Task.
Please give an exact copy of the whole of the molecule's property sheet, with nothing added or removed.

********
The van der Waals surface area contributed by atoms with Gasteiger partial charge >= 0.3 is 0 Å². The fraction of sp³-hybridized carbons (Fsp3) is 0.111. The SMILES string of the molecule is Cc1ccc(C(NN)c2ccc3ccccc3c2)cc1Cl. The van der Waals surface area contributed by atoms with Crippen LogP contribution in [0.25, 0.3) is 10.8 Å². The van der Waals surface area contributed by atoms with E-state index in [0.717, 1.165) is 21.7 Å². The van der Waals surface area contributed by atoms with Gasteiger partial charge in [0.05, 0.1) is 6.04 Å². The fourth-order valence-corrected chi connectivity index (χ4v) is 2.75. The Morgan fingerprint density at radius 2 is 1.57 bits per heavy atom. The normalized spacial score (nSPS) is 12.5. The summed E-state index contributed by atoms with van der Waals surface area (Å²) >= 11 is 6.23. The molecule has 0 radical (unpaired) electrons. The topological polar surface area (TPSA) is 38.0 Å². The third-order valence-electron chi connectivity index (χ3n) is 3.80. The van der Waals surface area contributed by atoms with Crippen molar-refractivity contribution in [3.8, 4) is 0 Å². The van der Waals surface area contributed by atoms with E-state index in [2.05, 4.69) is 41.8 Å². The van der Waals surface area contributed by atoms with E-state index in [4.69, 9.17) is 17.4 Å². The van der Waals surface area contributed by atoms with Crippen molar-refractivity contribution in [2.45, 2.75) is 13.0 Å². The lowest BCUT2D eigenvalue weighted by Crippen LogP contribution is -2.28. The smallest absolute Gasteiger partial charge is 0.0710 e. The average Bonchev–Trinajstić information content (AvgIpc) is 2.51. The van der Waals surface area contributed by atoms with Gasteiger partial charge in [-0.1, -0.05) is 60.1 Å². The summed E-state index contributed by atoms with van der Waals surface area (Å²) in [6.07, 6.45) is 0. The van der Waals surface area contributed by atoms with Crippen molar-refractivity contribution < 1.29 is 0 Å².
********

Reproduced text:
The van der Waals surface area contributed by atoms with Gasteiger partial charge >= 0.3 is 0 Å². The fraction of sp³-hybridized carbons (Fsp3) is 0.111. The SMILES string of the molecule is Cc1ccc(C(NN)c2ccc3ccccc3c2)cc1Cl. The van der Waals surface area contributed by atoms with Crippen LogP contribution in [0.25, 0.3) is 10.8 Å². The van der Waals surface area contributed by atoms with E-state index in [0.717, 1.165) is 21.7 Å². The van der Waals surface area contributed by atoms with Gasteiger partial charge in [0.05, 0.1) is 6.04 Å². The fourth-order valence-corrected chi connectivity index (χ4v) is 2.75. The Morgan fingerprint density at radius 2 is 1.57 bits per heavy atom. The normalized spacial score (nSPS) is 12.5. The summed E-state index contributed by atoms with van der Waals surface area (Å²) >= 11 is 6.23. The molecule has 0 radical (unpaired) electrons. The topological polar surface area (TPSA) is 38.0 Å². The third-order valence-electron chi connectivity index (χ3n) is 3.80. The van der Waals surface area contributed by atoms with Crippen molar-refractivity contribution in [3.8, 4) is 0 Å². The van der Waals surface area contributed by atoms with E-state index in [2.05, 4.69) is 41.8 Å². The van der Waals surface area contributed by atoms with E-state index in [4.69, 9.17) is 17.4 Å². The van der Waals surface area contributed by atoms with Crippen molar-refractivity contribution in [2.45, 2.75) is 13.0 Å². The lowest BCUT2D eigenvalue weighted by Crippen LogP contribution is -2.28. The smallest absolute Gasteiger partial charge is 0.0710 e. The average Bonchev–Trinajstić information content (AvgIpc) is 2.51. The van der Waals surface area contributed by atoms with Gasteiger partial charge in [-0.1, -0.05) is 60.1 Å². The summed E-state index contributed by atoms with van der Waals surface area (Å²) in [6.07, 6.45) is 0. The van der Waals surface area contributed by atoms with Crippen molar-refractivity contribution < 1.29 is 0 Å².